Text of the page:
This past weekend I preached for a wonderful congregation in Chillicothe, Ohio. The church was planted by some friends of mine eleven years ago, which means that many of its members are first-generation Christians. Love abounds among these disciples, and I gained far more than I gave by being there.
At supper on Friday night I learned that one of the members was formerly a black militant. He hated white people – until he was confronted by the cross of Jesus Christ. He became a Christian, and the old hatreds vanished. He now divides his time between working with the church and working in the large prison system in Chillicothe.
After our assembly on Saturday, I chatted with another member, and in the course of that conversation he told me that he was once a member of the KKK. He used to hate black people (under the guise of the twisted view of “Christianity” held by groups like the Klan), until he learned the true gospel. Now, he is part of a racially diverse church and calls people from all races and backgrounds “brother.”
On my blog I have frequently expressed concern about the rise of “identity politics,” whether on the extreme left or the extreme right. I truly believe we are on the precipice of an ugly period in American culture. As the “black lives matter” and the “white nationalist” movements garner more followers, racial strife is only going to get worse. And I have little optimism that the political class on either side of the spectrum has the courage to confront the radicalism fomenting on its respective wings.
But my trip to Chillicothe has renewed my confidence in the gospel to subvert all of the racial, ethnic, and social hatreds of our age. In His personal ministry, the Lord Jesus called a government worker – Matthew the tax collector, and a violent insurgent against the government – Simon the Zealot, and they both followed Him. Jesus confronted a “Hebrew of Hebrews” named Saul and transformed him into “an apostle to the Gentiles” (Romans 11:13). As the gospel spread throughout the Roman world, it broke down all sorts of barriers.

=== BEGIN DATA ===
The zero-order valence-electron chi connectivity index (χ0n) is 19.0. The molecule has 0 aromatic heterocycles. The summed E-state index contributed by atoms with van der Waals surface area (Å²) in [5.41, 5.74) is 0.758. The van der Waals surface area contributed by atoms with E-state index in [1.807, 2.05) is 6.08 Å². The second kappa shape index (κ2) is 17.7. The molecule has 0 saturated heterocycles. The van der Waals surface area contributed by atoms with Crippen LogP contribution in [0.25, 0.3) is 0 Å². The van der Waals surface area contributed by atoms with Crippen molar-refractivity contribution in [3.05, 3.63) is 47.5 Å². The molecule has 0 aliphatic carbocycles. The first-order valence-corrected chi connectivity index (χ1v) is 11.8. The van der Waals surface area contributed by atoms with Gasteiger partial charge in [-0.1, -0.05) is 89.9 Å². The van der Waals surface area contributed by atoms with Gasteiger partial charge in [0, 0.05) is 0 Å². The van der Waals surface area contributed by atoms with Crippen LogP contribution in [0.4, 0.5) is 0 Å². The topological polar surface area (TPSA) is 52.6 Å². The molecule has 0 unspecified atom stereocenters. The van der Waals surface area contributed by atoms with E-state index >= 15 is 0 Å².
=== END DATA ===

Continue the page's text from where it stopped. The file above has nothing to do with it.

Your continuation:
Here there is not Greek and Jew, circumcised and uncircumcised, barbarian, Scythian, slave, free; but Christ is all, and in all (Colossians 3:11).
I love the New Living Translation rendering of that last phrase – “Christ is all that matters, and he lives in all of us.”
Over the weekend I met two brothers for whom race was once all that mattered but who learned that grace is all that matters, the grace found in Christ. The only “identity” that counts for them now is that Christ lives in them. And as a result they are living graciously toward one another. That is the transforming power of Christ, power that our society desperately needs.
The only way to counter the ugliness of hatred is with the beauty of the love of Christ. I left Chillicothe with a renewed sense of hope and passion for what the gospel can do. Thank you for demonstrating how beautiful it is when “Christ is all, and in all.”